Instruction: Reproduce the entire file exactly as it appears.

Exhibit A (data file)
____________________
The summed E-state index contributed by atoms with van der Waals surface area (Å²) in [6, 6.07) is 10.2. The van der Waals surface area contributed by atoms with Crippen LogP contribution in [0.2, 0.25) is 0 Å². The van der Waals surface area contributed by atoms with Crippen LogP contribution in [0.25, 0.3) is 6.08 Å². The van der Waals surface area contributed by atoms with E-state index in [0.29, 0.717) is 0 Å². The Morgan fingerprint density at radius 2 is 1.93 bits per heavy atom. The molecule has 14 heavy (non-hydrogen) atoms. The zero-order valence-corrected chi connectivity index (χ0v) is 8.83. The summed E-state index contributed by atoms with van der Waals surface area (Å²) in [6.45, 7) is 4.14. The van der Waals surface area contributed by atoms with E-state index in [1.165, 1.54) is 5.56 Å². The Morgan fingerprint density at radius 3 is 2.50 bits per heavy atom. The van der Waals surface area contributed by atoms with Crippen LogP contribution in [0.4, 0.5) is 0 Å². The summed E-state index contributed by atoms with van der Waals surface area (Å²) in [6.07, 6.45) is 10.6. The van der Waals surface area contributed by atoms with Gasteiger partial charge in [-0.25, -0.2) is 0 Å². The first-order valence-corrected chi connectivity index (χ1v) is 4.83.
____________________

The summed E-state index contributed by atoms with van der Waals surface area (Å²) in [6, 6.07) is 10.2. The van der Waals surface area contributed by atoms with Crippen LogP contribution in [0.2, 0.25) is 0 Å². The van der Waals surface area contributed by atoms with Crippen LogP contribution in [0.25, 0.3) is 6.08 Å². The van der Waals surface area contributed by atoms with E-state index in [0.29, 0.717) is 0 Å². The Morgan fingerprint density at radius 2 is 1.93 bits per heavy atom. The molecule has 14 heavy (non-hydrogen) atoms. The zero-order valence-corrected chi connectivity index (χ0v) is 8.83. The summed E-state index contributed by atoms with van der Waals surface area (Å²) in [6.45, 7) is 4.14. The van der Waals surface area contributed by atoms with E-state index in [1.165, 1.54) is 5.56 Å². The Morgan fingerprint density at radius 3 is 2.50 bits per heavy atom. The van der Waals surface area contributed by atoms with Crippen LogP contribution in [0.4, 0.5) is 0 Å². The summed E-state index contributed by atoms with van der Waals surface area (Å²) in [6.07, 6.45) is 10.6. The van der Waals surface area contributed by atoms with Gasteiger partial charge in [-0.25, -0.2) is 0 Å². The first-order valence-corrected chi connectivity index (χ1v) is 4.83.